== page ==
We can't deny it anymore: Fall is here and that pretty much means it's time to incorporate pumpkin into everything. Some of my favorites are pumpkin pie, pumpkin loaf, and pumpkin pancakes! But should one use canned pumpkin purée or make their own from scratch? During the holidays the canned stuff is my go-to, because it makes life so much easier, especially during a time crunch. I would also argue that the canned pumpkin is smooth, flavorful, and reliable.
Out of everyone in my family, my younger brother Gabe has always been the biggest supporter of canned pumpkin. But it wasn't until recently (we now live together) that I found out that he is quite fond of it. He takes pride in being a healthy guy, so for him, it's a quick way to satisfy a sweet tooth while also maintaining a healthy lifestyle. Canned pumpkin is a super food (because it has carotenoids and anti-oxidants), and 1 cup contains less than 100 calories and just 1 gram of fat-plus, it provides 7 grams of fiber.
Yesterday my brother made a smoothie using pumpkin puree, Greek yogurt, a little honey, and some milk. "Delicious!" he stated as I made a look of disgust. Last week I saw him ingest a bowl of what he likes to call, "Pumpkin Dream". It has two layers: The first is canned pumpkin puree mixed with a little bit of pumpkin spice and fat free vanilla pudding; the top layer is fat free cream cheese whipped with sweetener. On numerous occasions I've seen him eat the whole bowl as if it were an ice cream sundae. I've tried it and it's not bad, but it's no sundae.
My brother's next pumpkin experiment? A peanut butter and pumpkin sandwich. I'm a little worried . . .
Spiced Pumpkin Layer Cake
Bon Appétit | October 2007
Yield: Makes 12 servings
Moist spice cake layered with cream cheese frosting adds up to one irresistible autumn treat.
- 3 cups all purpose flour
- 2 teaspoons baking powder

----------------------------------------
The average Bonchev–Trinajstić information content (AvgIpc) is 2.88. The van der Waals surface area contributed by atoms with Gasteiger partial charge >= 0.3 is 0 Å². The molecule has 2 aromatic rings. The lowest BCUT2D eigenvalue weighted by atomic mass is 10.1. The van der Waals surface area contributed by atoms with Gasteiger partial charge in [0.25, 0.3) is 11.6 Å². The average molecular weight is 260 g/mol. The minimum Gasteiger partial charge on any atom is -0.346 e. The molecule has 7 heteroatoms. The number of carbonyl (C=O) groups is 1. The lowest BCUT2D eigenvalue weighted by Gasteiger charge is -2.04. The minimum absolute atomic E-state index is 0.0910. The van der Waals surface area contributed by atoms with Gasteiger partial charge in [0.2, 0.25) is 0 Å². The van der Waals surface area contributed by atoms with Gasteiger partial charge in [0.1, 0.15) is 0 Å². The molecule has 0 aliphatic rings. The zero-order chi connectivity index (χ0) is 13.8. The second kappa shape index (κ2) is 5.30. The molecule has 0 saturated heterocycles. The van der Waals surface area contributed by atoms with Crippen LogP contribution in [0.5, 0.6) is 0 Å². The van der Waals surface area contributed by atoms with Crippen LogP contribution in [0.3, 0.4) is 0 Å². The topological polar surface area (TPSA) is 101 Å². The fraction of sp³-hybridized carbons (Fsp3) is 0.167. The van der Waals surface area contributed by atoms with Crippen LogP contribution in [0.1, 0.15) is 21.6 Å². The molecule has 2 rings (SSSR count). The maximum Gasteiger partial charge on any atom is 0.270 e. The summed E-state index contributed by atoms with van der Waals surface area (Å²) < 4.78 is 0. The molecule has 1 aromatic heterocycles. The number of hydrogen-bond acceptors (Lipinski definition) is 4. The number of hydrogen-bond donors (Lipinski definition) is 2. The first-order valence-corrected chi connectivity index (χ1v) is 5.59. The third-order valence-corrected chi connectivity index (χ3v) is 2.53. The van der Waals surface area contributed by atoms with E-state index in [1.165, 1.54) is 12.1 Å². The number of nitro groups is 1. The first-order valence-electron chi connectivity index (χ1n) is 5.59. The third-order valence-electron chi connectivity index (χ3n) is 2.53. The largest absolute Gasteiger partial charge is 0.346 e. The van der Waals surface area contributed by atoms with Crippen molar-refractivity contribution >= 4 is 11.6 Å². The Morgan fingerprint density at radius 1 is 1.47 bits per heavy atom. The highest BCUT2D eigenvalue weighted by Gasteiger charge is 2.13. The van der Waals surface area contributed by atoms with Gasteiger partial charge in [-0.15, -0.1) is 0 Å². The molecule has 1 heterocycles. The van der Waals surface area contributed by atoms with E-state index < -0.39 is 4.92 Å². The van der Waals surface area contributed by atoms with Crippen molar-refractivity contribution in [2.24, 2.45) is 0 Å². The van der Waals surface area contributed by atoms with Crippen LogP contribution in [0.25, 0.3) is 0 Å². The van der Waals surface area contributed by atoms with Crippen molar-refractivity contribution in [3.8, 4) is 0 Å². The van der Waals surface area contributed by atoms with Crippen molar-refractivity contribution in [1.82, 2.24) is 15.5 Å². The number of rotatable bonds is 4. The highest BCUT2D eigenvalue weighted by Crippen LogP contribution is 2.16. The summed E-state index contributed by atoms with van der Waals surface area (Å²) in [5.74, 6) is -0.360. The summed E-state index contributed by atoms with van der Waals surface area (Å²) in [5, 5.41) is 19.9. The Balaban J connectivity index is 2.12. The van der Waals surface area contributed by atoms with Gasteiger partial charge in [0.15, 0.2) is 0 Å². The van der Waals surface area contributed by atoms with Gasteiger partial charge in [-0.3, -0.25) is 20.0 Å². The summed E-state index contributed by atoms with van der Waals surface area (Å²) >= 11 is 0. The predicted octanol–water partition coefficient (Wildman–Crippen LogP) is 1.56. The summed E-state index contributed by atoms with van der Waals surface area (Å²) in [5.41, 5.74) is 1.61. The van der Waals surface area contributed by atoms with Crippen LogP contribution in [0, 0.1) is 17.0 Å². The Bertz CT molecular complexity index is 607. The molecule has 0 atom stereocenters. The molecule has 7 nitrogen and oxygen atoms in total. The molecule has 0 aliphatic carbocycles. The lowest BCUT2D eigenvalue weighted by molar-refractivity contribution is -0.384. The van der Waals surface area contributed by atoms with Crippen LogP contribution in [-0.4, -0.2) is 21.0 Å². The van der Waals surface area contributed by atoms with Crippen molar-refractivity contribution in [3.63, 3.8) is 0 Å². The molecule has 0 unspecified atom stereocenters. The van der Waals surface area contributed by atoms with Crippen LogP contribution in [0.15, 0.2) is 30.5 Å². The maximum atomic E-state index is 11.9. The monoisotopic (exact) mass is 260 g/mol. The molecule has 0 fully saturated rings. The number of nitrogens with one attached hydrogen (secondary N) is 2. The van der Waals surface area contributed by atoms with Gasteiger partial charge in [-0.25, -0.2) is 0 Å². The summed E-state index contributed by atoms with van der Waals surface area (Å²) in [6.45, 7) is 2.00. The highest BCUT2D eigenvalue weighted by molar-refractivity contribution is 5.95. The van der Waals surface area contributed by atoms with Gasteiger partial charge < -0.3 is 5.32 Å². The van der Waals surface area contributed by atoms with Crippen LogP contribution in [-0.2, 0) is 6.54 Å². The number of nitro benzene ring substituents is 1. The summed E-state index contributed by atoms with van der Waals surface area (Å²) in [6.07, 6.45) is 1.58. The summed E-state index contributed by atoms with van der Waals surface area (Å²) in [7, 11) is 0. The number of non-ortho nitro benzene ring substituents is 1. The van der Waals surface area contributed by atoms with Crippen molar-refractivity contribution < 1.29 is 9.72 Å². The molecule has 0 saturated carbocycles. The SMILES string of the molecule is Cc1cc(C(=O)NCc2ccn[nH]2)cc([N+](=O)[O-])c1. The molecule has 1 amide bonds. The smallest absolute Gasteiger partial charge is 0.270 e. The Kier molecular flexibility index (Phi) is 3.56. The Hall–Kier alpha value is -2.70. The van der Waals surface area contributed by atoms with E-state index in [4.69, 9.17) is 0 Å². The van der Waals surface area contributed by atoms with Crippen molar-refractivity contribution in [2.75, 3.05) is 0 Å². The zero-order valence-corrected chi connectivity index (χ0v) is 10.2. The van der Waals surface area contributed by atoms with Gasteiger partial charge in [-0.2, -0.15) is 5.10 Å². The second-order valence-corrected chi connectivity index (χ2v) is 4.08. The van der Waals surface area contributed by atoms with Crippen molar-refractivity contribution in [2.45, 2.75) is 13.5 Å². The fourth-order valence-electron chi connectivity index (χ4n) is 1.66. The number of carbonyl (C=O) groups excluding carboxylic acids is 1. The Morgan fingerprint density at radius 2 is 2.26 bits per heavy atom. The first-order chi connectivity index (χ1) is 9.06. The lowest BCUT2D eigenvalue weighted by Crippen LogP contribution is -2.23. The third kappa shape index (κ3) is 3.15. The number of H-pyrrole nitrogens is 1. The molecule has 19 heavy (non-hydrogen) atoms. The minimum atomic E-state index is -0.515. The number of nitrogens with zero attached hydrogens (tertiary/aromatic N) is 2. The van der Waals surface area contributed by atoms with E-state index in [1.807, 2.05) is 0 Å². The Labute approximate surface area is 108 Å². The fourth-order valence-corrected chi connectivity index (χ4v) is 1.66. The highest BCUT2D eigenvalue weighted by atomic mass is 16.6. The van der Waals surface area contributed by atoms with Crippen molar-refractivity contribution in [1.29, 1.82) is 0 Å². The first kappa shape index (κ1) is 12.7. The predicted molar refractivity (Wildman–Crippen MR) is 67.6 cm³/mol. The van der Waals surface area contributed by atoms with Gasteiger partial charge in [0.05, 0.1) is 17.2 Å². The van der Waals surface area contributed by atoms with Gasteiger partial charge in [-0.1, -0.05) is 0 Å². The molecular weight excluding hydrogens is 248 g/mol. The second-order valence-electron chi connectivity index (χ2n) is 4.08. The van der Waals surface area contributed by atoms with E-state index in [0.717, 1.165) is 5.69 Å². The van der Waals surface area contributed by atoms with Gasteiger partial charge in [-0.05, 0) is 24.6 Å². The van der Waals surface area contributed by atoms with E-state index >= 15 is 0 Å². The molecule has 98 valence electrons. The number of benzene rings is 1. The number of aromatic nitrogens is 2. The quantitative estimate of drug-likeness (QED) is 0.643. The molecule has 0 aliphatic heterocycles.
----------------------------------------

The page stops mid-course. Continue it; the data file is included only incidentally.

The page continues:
- 1 teaspoon baking soda
- 1 tablespoon ground cinnamon
- 2 teaspoons ground ginger
- 1 3/4 teaspoons ground allspice
- 1 teaspoon salt
- 1/2 teaspoon ground nutmeg
- 1 1/2 cups sugar
- 1 cup (packed) golden brown sugar
- 1 cup canola oil
- 4 large eggs
- 1 15-ounce can pure pumpkin
- 1 tablespoon vanilla extract
- 1 tablespoon grated orange peel
- 3/4 cup raisins
- 3/4 cup sweetened flaked coconut plus additional for garnish
- 1 8-ounce package cream cheese, room temperature
- 10 tablespoons (1 1/4 sticks) unsalted butter, room temperature
- 1 tablespoon dark rum
- 1 teaspoon vanilla extract or vanilla paste
- 4 1/2 cups powdered sugar (measured, then sifted)
Position rack in center of oven and preheat to 350°F. Butter two 9-inch-diameter cake pans with 1 1/2-inch-high sides. Line bottom of pans with parchment paper; dust pans with flour. Sift 3 cups flour and next 7 ingredients into medium bowl. Using electric mixer, beat both sugars and oil in large bowl until combined (mixture will look grainy). Add eggs 1 at a time, beating until well blended after each addition. Add pumpkin, vanilla, and orange peel; beat until well blended. Add flour mixture; beat just until incorporated. Stir in raisins and 3/4 cup coconut. Divide batter between prepared pans. Smooth tops.
Bake cakes until tester inserted into center comes out clean, about 1 hour. Cool cakes completely in pans on rack. Run knife around cakes to loosen. Invert cakes onto racks; remove parchment paper. Turn cakes over, rounded side up. Using serrated knife, trim rounded tops of cakes to level.
Using electric mixer, beat cream cheese and butter in large bowl until smooth. Beat in dark rum and vanilla. Add powdered sugar in 3 additions, beating just until frosting is smooth after each addition (do not overbeat or frosting may become too soft to spread). Place 1 pumpkin cake layer, flat side down, on platter. Spread half of cream cheese frosting over top of cake to edges. Top with second cake layer, trimmed side down. Spread remaining frosting over top (not sides) of cake. Sprinkle additional coconut over. DO AHEAD: Can be made 1 day ahead. Cover with cake dome and refrigerate. Let stand at room temperature 1 hour before serving.
Cut cake into wedges and serve.
GOOD TO KNOW:
It's better to underbeat the frosting than overbeat it. That bit of restraint makes for a slightly firmer frosting that's easier to spread.
Do you love canned pumpkin that much? Do you have any healthy recipes worth trying?
By Carolina Santos-Neves
Photo by Victor Schrager
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